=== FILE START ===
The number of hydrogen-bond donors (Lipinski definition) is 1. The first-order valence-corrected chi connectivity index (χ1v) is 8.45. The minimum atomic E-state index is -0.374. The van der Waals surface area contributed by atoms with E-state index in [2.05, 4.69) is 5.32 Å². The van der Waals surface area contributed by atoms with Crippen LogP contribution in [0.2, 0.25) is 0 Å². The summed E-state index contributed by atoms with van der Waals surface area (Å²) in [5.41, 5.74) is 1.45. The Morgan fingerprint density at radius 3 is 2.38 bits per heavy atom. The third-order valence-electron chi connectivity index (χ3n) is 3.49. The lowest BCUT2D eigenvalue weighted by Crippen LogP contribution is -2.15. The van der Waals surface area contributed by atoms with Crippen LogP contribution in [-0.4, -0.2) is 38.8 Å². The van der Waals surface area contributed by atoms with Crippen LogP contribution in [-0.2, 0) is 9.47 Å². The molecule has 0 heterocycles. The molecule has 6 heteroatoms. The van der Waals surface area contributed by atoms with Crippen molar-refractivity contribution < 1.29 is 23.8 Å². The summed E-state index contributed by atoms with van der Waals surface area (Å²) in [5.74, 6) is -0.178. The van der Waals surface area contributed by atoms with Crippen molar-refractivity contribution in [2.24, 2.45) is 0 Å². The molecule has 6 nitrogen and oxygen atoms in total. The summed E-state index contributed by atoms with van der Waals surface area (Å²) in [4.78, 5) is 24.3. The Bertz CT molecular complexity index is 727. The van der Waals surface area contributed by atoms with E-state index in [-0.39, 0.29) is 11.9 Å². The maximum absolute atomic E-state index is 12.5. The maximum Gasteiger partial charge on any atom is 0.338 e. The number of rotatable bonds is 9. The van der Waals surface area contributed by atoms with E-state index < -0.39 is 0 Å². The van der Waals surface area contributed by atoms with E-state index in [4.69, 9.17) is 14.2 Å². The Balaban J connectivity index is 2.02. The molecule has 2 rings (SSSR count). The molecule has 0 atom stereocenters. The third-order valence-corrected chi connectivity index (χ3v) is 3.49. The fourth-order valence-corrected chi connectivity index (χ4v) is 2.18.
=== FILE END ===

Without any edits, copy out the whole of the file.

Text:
The number of hydrogen-bond donors (Lipinski definition) is 1. The first-order valence-corrected chi connectivity index (χ1v) is 8.45. The minimum atomic E-state index is -0.374. The van der Waals surface area contributed by atoms with E-state index in [2.05, 4.69) is 5.32 Å². The van der Waals surface area contributed by atoms with Crippen LogP contribution in [0.2, 0.25) is 0 Å². The summed E-state index contributed by atoms with van der Waals surface area (Å²) in [5.41, 5.74) is 1.45. The Morgan fingerprint density at radius 3 is 2.38 bits per heavy atom. The third-order valence-electron chi connectivity index (χ3n) is 3.49. The lowest BCUT2D eigenvalue weighted by Crippen LogP contribution is -2.15. The van der Waals surface area contributed by atoms with Crippen LogP contribution in [-0.4, -0.2) is 38.8 Å². The van der Waals surface area contributed by atoms with Crippen LogP contribution in [-0.2, 0) is 9.47 Å². The molecule has 0 heterocycles. The molecule has 6 heteroatoms. The van der Waals surface area contributed by atoms with Crippen molar-refractivity contribution < 1.29 is 23.8 Å². The summed E-state index contributed by atoms with van der Waals surface area (Å²) in [5.74, 6) is -0.178. The van der Waals surface area contributed by atoms with Crippen molar-refractivity contribution in [2.24, 2.45) is 0 Å². The molecule has 6 nitrogen and oxygen atoms in total. The summed E-state index contributed by atoms with van der Waals surface area (Å²) in [4.78, 5) is 24.3. The Bertz CT molecular complexity index is 727. The van der Waals surface area contributed by atoms with E-state index in [-0.39, 0.29) is 11.9 Å². The maximum absolute atomic E-state index is 12.5. The maximum Gasteiger partial charge on any atom is 0.338 e. The number of rotatable bonds is 9. The van der Waals surface area contributed by atoms with E-state index < -0.39 is 0 Å². The van der Waals surface area contributed by atoms with E-state index in [4.69, 9.17) is 14.2 Å². The Balaban J connectivity index is 2.02. The molecule has 2 rings (SSSR count). The molecule has 0 atom stereocenters. The third-order valence-corrected chi connectivity index (χ3v) is 3.49. The fourth-order valence-corrected chi connectivity index (χ4v) is 2.18.